MOVES-Citigroup names James Boyle as global head of equity derivatives
(Adds Citi departures, background on equity derivatives trading)
HONG KONG, July 25 (Reuters) - Citigroup Inc has named James Boyle as global head of equity derivatives, according to an internal memo, replacing Simon Yates who left for New York hedge fund Two Sigma Investments LLC in early July.
Yates was the second executive in Citi's equities division to leave the U.S. bank for a hedge fund this year, after global head of equities trading Mike Pringle departed for Moore Capital Management in May.
Boyle will remain based in Hong Kong until the end of this year and move to New York in the new year, according to the memo seen by Reuters on Friday.
A spokesman for Citi in Hong Kong confirmed the contents of the memo.
Boyle started at Citi in 2012 as head of derivatives trading in Asia, shortly afterwards assuming responsibility for all trading in the region. He previously worked at Chicago-based hedge fund Citadel, and before that led global equity derivatives trading at Merrill Lynch.
Equity derivatives are contracts whose value comes from an underlying security such as an individual stock or a basket of shares.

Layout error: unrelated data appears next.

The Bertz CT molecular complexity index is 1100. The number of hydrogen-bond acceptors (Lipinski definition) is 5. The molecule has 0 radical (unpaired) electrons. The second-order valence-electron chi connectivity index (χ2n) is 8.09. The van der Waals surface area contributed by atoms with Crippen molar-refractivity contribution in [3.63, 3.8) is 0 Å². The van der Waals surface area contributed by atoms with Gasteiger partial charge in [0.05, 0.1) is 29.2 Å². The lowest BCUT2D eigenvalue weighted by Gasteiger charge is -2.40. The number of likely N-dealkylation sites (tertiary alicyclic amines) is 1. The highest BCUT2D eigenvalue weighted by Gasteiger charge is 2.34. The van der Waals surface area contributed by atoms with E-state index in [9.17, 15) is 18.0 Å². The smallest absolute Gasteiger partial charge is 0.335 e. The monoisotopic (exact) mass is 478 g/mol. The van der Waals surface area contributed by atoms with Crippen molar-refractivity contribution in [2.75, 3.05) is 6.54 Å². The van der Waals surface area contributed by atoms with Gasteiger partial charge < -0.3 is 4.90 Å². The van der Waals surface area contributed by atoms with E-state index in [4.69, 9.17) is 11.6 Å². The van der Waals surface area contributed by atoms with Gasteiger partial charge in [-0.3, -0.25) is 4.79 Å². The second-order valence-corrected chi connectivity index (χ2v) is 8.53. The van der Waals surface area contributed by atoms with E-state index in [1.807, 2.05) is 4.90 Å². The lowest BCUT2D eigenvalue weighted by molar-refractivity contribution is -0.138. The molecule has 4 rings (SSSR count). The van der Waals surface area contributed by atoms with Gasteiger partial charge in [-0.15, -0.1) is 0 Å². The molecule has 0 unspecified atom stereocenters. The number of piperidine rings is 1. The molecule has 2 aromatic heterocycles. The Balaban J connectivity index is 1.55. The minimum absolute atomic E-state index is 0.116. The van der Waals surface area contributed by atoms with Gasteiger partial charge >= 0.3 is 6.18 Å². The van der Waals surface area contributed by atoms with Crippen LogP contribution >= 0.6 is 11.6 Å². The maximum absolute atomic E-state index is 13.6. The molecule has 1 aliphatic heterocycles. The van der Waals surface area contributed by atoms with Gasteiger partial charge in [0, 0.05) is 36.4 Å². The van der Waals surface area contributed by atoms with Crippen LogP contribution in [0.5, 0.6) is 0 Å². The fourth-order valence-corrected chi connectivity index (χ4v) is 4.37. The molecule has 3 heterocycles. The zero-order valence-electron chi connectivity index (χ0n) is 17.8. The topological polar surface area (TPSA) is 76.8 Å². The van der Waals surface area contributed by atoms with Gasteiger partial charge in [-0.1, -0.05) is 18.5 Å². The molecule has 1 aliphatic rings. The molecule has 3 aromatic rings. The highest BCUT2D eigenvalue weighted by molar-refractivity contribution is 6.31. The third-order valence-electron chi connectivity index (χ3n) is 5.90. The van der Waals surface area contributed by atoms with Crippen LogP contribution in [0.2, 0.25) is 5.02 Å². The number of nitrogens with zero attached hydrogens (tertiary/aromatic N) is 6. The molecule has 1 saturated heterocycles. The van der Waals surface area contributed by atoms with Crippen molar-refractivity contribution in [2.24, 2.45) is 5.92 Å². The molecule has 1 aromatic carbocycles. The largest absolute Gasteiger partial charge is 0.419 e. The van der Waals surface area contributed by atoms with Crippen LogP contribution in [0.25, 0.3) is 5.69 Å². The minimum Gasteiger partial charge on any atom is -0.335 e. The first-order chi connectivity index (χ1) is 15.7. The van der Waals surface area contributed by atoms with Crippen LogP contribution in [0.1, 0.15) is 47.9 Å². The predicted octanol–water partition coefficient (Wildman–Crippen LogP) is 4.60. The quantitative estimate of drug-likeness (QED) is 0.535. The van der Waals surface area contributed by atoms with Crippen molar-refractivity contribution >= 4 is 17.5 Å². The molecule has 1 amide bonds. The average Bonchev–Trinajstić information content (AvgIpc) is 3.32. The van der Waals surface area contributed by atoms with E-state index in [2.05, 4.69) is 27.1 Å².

Although trading such instruments can be risky, investment banks globally have bet on them in recent years to bolster equity desks' revenue amid a slump in fees from trading ordinary cash shares.
In Asia last year, banks saw a spike in equity derivatives trading revenue. French bank Societe Generale singled out "strong revenues on flow equity derivatives" in Asia in reporting a 42 percent year-on-year increase in net income at its equities division for the first half of this year. (Reporting by Lawrence White; Editing by Christopher Cushing)
- Scots vote on independence, United Kingdom's fate on knife-edge |
- Islamic State shows captive British journalist in new video
- Australian PM says police raids follow IS linked beheading plot |
- New evacuations ordered as California wildfire doubles in size |
- Chinese hacked U.S. military contractors: Senate panel